Has oversight to ensure that the operational systems, tools and policies and procedures are developed in line with the service approach in the Education First Youth Foyer Practice Framework. This committee comprises representatives from the service development and research arms of both Brotherhood of St Laurence and Launch Housing.

5. Foyer Staff Meetings

Staff hold monthly meetings to discuss operational and practice matters, as well as group supervision/practice reflection. The Team Leader and Manager will attend both staff meetings as appropriate.

6. Foyer Student Council

Each EFY Foyer has its own representative council for the students to have their voices heard and to initiate projects, advocacy campaigns or other initiatives. The Student Council has the opportunity to feed its proposals to the Foyer Manager and Team Leader through processes developed by each EFY Foyer. Other committees may also be developed by the student body to reflect their interests, e.g., students at Holmesglen Foyer have initiated a multicultural committee and a social justice group.

A cornerstone of the EFY Foyer Model is the strategic, multi-level governance partnerships, supported by a range of formal and informal agreements...

Residency and participation

EFY Foyers use residency agreements that either conform to the Rooming House Provisions of the Residential Tenancies Act (RTA), or Student Accommodation Leases that are regulated by Consumer Affairs. Each EFY Foyer will determine which leasing arrangement applies to their students depending on contextual factors. The Rooming House residency agreements are briefly described in this Framework, while those pertaining to the Student Accommodation Leases (and related guidelines) can be sourced from the partner agencies.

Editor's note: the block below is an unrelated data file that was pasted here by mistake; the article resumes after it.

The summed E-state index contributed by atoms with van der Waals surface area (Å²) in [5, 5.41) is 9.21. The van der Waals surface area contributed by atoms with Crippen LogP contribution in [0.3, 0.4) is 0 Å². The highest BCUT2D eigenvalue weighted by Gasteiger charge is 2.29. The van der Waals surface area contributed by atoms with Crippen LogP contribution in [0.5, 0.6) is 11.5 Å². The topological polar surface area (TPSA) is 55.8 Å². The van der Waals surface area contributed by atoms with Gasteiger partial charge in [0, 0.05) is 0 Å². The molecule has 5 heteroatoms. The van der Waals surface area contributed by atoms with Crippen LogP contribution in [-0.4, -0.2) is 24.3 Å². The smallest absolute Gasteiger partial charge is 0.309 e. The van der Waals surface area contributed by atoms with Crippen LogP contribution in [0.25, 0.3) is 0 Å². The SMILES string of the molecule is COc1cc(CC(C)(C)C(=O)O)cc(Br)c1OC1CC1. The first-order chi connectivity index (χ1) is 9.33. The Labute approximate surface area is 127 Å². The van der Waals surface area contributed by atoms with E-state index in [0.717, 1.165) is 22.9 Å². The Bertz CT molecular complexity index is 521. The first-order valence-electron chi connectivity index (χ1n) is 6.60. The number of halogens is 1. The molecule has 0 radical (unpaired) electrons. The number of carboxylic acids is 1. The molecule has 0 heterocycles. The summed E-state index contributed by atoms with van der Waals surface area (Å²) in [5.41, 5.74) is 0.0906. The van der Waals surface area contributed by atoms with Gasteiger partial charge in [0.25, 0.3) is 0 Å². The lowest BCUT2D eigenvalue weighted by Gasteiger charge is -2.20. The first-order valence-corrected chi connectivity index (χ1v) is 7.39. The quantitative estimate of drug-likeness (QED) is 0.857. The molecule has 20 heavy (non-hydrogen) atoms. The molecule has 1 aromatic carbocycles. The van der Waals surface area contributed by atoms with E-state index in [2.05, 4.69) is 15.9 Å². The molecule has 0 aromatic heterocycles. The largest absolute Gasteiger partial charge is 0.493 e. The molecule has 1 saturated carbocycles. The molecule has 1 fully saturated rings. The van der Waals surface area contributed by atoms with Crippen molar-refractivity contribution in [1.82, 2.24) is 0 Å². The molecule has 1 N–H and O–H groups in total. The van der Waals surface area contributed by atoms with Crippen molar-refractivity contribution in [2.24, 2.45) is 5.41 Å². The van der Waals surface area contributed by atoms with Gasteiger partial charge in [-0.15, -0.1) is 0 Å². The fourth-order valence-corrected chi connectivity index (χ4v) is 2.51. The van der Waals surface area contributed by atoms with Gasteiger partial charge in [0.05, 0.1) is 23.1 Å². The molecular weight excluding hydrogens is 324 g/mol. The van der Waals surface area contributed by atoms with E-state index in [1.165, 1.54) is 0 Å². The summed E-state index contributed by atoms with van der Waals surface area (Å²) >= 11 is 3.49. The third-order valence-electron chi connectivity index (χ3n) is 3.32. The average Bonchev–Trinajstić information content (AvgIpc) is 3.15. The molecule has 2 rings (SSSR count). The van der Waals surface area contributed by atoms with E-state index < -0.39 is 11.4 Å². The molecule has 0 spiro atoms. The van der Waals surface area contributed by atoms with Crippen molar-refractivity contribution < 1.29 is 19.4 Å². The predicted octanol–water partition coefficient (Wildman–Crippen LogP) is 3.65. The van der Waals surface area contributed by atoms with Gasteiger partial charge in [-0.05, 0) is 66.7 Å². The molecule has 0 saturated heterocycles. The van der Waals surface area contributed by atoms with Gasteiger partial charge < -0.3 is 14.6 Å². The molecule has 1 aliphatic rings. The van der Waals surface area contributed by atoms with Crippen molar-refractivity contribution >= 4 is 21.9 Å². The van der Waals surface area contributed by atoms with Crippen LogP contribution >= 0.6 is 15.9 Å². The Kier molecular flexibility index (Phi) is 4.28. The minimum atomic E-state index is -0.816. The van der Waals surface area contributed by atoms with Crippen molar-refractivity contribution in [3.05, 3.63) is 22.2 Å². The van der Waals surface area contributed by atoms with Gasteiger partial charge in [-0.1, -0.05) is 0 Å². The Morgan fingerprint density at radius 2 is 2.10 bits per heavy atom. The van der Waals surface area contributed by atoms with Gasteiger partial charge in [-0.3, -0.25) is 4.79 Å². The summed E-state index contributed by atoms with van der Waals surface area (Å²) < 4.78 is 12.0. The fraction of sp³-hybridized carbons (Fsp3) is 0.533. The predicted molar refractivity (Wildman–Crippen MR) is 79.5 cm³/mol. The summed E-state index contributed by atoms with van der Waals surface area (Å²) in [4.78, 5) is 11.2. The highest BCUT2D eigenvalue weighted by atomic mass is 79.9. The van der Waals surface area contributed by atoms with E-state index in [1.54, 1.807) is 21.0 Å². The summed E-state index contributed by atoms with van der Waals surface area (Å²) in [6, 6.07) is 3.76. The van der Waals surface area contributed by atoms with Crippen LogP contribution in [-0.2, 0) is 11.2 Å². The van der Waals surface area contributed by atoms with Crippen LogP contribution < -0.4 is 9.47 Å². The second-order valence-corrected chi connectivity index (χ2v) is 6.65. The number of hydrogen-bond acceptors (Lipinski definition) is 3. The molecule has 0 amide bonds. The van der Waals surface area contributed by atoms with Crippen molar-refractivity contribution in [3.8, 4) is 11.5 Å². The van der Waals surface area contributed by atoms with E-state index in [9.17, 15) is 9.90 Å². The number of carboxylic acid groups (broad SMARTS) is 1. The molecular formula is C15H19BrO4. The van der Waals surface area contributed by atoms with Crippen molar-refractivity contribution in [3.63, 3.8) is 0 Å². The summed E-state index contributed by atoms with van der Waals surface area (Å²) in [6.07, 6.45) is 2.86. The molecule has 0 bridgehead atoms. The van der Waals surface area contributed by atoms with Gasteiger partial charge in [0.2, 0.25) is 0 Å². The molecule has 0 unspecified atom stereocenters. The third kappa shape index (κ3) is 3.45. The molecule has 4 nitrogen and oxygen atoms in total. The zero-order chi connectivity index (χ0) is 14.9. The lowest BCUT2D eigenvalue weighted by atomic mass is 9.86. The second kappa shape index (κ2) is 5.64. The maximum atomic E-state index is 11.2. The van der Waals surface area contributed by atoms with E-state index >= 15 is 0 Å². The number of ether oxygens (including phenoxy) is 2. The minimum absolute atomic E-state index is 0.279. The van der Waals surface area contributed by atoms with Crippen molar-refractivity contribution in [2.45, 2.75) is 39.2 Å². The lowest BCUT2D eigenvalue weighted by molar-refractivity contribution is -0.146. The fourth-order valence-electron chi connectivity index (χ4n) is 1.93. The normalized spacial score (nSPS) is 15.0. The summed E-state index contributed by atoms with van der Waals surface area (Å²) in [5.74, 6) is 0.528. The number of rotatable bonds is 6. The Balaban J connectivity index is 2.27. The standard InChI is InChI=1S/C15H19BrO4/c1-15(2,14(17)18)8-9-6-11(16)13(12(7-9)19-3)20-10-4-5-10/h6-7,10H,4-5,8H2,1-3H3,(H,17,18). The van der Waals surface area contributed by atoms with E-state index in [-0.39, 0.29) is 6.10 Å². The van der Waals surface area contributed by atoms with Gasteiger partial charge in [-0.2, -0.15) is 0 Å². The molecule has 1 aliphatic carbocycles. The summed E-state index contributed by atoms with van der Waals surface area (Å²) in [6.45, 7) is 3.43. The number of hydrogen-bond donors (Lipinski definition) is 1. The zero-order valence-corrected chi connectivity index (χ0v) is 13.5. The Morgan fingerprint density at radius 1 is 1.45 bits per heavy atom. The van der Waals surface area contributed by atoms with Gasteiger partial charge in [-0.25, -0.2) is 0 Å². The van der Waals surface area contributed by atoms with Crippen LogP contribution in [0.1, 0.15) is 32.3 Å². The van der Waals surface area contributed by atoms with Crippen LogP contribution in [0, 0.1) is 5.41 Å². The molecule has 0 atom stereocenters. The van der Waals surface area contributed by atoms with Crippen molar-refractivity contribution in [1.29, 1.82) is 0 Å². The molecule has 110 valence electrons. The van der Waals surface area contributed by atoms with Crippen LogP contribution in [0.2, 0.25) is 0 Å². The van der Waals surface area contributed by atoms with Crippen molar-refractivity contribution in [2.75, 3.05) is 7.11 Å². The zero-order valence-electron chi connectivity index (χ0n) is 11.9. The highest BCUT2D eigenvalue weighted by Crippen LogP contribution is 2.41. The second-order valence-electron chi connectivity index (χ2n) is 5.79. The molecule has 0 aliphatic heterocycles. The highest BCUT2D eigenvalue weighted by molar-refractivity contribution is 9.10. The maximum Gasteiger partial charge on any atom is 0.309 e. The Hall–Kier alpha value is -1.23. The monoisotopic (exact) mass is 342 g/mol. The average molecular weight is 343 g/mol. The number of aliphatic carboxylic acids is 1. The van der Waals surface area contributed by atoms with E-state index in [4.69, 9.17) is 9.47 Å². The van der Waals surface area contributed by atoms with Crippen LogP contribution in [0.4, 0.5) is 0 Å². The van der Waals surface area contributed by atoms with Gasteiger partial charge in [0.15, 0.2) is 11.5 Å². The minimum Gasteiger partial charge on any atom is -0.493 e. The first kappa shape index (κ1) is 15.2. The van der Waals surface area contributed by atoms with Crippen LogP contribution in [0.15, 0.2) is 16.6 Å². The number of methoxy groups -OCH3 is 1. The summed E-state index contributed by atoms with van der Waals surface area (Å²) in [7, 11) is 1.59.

In line with the objectives of the EFY Foyer, students are able to stay for a maximum of two years. This length of tenure allows them to engage, over a sustained period of time, with the opportunities provided by the EFY Foyer program. The stability that this affords means students can engage with education, employment, volunteering and other opportunities. Leases will be given for specific time periods and residencies reviewed in line with expectations outlined in the Deal. During their stay, students are expected to work on any barriers they face to participating in education, training, employment and achieving stable housing.

Although generally aligned with standard student models, EFY Foyer accommodation differs in several key ways:

  • student tenure is time-limited (two years)
  • 24/7 staffing is provided to coach and support students
  • residency is managed by EFY Foyer staff
  • student tenure is conditional.